Tit 2:1-2  But _you_, be speaking what is fitting [or, proper] [for] sound teaching [or, doctrine].  (2)  Older men [are] to be temperate, worthy of respect, sensible, sound in the faith, in love, in patient endurance. …  Tit 2:6-8  The younger men, in the same manner, be encouraging [them] to be thinking sensibly.  (7)  showing yourself concerning all things [or, in all respects] [to be] an example of good works, in your teaching [showing] integrity, dignity, incorruptibility,  (8)  sound [in] word, above criticism, so that the [one] from the opposition [fig., an enemy] shall be ashamed, having nothing evil to be saying concerning us.

In this scripture, it instructs older men to be temperate (Cool; calm; not marked with passion; not violent; as a temperate discourse or address; temperate language), WORTHY of respect (honorable: – grave, honest), sensible (self controlled (moderate as to opinion or passion) curbing one’s desires and impulses), sound (uncorrupt (true in doctrine ) in faith, love, and patient endurance. The literal translation of the original Greek for verse 6 is: Tit 2:6  The younger men, in like manner, be exhorting to be sober-minded. It isn’t instruction young men to be sober-minded, it is saying to encourage, invite young men to be sober minded (self-controlled). In verse 7 he tells each on to SHOW all these things, be an EXAMPLE, TEACHING these things. He doesn’t say to demand these things, he says DO these things.

1Pe 3:7-9  The husbands, likewise, [continue] living with [your* wives] according to knowledge, as with a weaker vessel, with the feminine [one], showing respect, as also being joint-heirs of [the] grace of life, for your* prayers not to be hindered.  (8)  And finally, all [of you* be of] one mind, sympathetic, loving [one another] as brothers [and sisters], compassionate, friendly;  (9)  not returning evil for evil, or insult for insult, but on the contrary, giving a blessing, knowing that for this [reason] you* were called, so that you* shall inherit a blessing.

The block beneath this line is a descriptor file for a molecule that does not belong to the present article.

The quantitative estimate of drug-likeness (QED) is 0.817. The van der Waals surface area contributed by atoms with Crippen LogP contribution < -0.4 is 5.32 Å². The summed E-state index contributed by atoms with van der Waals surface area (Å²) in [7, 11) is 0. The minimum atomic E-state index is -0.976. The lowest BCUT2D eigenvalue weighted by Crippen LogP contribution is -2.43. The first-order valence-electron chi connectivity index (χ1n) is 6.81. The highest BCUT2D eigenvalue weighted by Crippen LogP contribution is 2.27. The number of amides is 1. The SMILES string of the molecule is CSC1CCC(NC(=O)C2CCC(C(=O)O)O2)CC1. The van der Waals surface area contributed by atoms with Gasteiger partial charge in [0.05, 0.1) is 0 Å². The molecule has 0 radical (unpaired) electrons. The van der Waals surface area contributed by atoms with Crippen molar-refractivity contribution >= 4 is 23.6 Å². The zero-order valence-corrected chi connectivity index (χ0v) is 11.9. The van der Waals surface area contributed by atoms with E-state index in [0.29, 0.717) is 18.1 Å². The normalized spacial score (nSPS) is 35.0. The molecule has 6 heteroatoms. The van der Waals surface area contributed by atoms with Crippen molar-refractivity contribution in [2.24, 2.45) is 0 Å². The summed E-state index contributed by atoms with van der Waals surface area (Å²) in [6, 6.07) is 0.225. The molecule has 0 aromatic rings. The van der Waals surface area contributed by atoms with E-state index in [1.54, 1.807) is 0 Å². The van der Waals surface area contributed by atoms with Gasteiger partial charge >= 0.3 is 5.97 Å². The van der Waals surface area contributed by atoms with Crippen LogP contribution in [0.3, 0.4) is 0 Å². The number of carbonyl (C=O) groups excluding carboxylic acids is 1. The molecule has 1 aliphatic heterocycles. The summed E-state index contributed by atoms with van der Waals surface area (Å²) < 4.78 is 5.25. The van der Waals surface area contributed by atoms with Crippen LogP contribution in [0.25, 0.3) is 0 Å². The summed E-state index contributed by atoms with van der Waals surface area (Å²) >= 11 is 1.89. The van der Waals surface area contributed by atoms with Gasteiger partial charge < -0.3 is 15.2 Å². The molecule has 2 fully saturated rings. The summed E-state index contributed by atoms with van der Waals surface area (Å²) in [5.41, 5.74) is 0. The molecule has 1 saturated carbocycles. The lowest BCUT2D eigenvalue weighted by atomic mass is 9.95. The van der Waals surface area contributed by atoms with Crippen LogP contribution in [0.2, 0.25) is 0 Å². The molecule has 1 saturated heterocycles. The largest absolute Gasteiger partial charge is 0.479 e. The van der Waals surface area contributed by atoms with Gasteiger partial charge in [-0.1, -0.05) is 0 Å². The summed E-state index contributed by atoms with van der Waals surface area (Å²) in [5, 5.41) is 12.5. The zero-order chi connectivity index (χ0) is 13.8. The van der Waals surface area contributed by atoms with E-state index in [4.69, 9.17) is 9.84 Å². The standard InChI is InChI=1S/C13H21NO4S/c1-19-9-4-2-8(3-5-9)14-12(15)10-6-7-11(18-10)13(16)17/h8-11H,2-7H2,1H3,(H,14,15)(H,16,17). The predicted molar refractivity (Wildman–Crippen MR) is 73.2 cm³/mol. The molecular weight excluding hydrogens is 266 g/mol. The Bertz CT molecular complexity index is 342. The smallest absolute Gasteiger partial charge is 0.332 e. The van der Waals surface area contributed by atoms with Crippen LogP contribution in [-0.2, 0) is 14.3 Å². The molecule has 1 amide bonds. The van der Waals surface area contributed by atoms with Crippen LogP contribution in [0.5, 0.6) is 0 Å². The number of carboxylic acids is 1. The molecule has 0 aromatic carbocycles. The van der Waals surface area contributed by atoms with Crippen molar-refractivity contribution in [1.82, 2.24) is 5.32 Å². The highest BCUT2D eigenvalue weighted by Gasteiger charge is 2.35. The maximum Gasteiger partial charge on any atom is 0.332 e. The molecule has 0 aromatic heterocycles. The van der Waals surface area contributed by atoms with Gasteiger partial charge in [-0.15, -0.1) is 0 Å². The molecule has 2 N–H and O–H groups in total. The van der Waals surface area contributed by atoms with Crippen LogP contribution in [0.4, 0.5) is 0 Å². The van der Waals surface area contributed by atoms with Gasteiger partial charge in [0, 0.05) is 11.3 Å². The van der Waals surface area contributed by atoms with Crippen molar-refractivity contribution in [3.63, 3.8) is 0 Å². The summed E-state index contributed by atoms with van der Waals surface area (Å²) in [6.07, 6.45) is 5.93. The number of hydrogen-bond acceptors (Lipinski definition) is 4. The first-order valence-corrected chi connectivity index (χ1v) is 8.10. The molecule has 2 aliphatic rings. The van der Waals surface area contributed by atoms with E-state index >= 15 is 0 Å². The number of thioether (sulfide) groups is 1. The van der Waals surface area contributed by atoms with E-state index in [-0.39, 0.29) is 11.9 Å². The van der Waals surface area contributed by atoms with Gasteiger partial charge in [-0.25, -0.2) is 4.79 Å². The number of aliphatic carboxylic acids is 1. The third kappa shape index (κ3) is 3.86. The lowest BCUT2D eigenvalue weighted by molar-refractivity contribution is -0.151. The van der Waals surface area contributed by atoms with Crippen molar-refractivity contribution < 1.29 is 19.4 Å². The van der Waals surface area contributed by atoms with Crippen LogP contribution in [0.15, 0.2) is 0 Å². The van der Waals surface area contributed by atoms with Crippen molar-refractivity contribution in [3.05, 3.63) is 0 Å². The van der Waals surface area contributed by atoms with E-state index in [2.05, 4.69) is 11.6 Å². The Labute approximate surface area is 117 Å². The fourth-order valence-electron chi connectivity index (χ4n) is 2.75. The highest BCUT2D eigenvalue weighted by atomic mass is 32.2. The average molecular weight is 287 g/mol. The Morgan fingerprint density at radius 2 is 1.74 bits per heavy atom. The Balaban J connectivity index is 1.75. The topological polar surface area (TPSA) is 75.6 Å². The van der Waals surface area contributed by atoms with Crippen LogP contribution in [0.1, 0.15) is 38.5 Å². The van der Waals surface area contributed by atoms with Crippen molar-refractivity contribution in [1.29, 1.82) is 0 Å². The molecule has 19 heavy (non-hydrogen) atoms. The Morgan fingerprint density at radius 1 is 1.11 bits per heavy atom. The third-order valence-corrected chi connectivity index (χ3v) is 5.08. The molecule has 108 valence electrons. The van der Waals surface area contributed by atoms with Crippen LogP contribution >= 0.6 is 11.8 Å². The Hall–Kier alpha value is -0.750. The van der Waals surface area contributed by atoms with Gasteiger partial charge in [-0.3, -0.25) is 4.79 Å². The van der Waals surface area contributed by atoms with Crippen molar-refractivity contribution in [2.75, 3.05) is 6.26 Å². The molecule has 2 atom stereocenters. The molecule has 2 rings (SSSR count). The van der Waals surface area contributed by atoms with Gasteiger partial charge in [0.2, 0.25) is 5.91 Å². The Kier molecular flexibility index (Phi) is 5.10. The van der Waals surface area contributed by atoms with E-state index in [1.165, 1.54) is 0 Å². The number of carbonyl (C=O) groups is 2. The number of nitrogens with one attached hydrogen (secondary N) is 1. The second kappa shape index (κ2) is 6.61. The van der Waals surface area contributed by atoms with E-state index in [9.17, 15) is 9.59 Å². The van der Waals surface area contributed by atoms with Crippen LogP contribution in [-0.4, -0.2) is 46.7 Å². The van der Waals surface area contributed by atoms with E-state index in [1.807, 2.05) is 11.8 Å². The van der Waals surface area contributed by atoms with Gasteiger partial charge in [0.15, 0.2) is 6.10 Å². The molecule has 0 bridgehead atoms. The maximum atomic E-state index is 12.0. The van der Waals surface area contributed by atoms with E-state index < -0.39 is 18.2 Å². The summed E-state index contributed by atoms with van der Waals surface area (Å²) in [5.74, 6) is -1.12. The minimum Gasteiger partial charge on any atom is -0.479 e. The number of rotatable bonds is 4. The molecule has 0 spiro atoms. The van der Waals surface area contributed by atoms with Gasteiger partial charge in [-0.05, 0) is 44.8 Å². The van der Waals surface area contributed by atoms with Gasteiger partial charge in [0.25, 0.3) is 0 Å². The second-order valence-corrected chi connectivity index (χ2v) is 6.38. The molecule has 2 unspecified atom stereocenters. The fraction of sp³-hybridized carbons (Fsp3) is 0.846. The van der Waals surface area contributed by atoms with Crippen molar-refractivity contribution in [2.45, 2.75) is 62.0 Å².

Here the husbands are called to respect (honor) to his wife. It goes on to say that ALL should be sympathetic, compassionate, friendly, and blessing. It again is about self, not what should be expected of others.

The only places where someone is told to respect someone is in Eph 5:33 the wife is told to be respecting her husband, the more literal translation would be reverence (an attitude of admiration or esteem). And in 1 Peter 3:7-9 the husbands are told to show respect to their wives, which is also more literally translated as reverence.

In all other places in regards to respect, is about self actions, not someone else’s. The Bible does not tells us to EXPECT respect, but instead it instructs us to live WORTHY of respect.

I’m not saying that we should not teach our children to be respectful, that would be a dumb comment. If we don’t teach them to be respectful, then they won’t be later in life. BUT, the way to teach respect is to live WORTHY of respect and by GIVING respect. We teach by our actions, not by our words.

When dealing with a child we need to ask ourselves some questions. Was he disrespectful or disobedient? If he was disrespectful then … How was he disrespectful to you? In his tone, his words, his looks. Consider this, in regards to your actions toward him, were you being kind, compassionate, forgiving toward him? Did you get back what you did? Did you sow what you reaped? Were your actions temperate, worthy of respect, sensible, sound in the faith, in love, in patient endurance?

Why was she disrespectful of you? Consider this: Did you make her resentful? Were you practicing what you learned and received, and heard and saw in Jesus? Were your actions worthy of respect? Did you encourage her to be thinking sensibly? Were you showing yourself as a an example of good works, in your teaching [showing] integrity, dignity, incorruptibility, sound [in] word, above criticism?